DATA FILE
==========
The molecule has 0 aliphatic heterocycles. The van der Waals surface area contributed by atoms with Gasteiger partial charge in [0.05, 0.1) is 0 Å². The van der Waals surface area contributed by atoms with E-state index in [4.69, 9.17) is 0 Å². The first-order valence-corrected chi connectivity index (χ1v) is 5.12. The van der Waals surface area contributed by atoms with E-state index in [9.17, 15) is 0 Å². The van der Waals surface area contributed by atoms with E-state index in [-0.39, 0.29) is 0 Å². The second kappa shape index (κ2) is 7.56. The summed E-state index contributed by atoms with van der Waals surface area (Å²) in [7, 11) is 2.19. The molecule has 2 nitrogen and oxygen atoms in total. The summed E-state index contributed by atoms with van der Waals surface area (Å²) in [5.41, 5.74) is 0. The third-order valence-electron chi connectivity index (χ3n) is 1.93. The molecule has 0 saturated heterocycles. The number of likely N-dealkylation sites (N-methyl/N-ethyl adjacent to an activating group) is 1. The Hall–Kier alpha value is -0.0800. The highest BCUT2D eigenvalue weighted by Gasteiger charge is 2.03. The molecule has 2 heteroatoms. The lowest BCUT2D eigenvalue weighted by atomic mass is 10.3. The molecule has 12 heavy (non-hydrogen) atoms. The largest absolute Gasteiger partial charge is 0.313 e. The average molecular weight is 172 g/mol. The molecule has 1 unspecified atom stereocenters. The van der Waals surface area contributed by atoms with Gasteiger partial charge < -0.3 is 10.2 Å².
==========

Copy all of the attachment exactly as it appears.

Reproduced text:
The molecule has 0 aliphatic heterocycles. The van der Waals surface area contributed by atoms with Gasteiger partial charge in [0.05, 0.1) is 0 Å². The van der Waals surface area contributed by atoms with E-state index in [4.69, 9.17) is 0 Å². The first-order valence-corrected chi connectivity index (χ1v) is 5.12. The van der Waals surface area contributed by atoms with E-state index in [9.17, 15) is 0 Å². The van der Waals surface area contributed by atoms with E-state index in [-0.39, 0.29) is 0 Å². The second kappa shape index (κ2) is 7.56. The summed E-state index contributed by atoms with van der Waals surface area (Å²) in [7, 11) is 2.19. The molecule has 2 nitrogen and oxygen atoms in total. The summed E-state index contributed by atoms with van der Waals surface area (Å²) in [5.41, 5.74) is 0. The third-order valence-electron chi connectivity index (χ3n) is 1.93. The molecule has 0 saturated heterocycles. The number of likely N-dealkylation sites (N-methyl/N-ethyl adjacent to an activating group) is 1. The Hall–Kier alpha value is -0.0800. The highest BCUT2D eigenvalue weighted by Gasteiger charge is 2.03. The molecule has 2 heteroatoms. The lowest BCUT2D eigenvalue weighted by atomic mass is 10.3. The molecule has 12 heavy (non-hydrogen) atoms. The largest absolute Gasteiger partial charge is 0.313 e. The average molecular weight is 172 g/mol. The molecule has 1 unspecified atom stereocenters. The van der Waals surface area contributed by atoms with Gasteiger partial charge < -0.3 is 10.2 Å².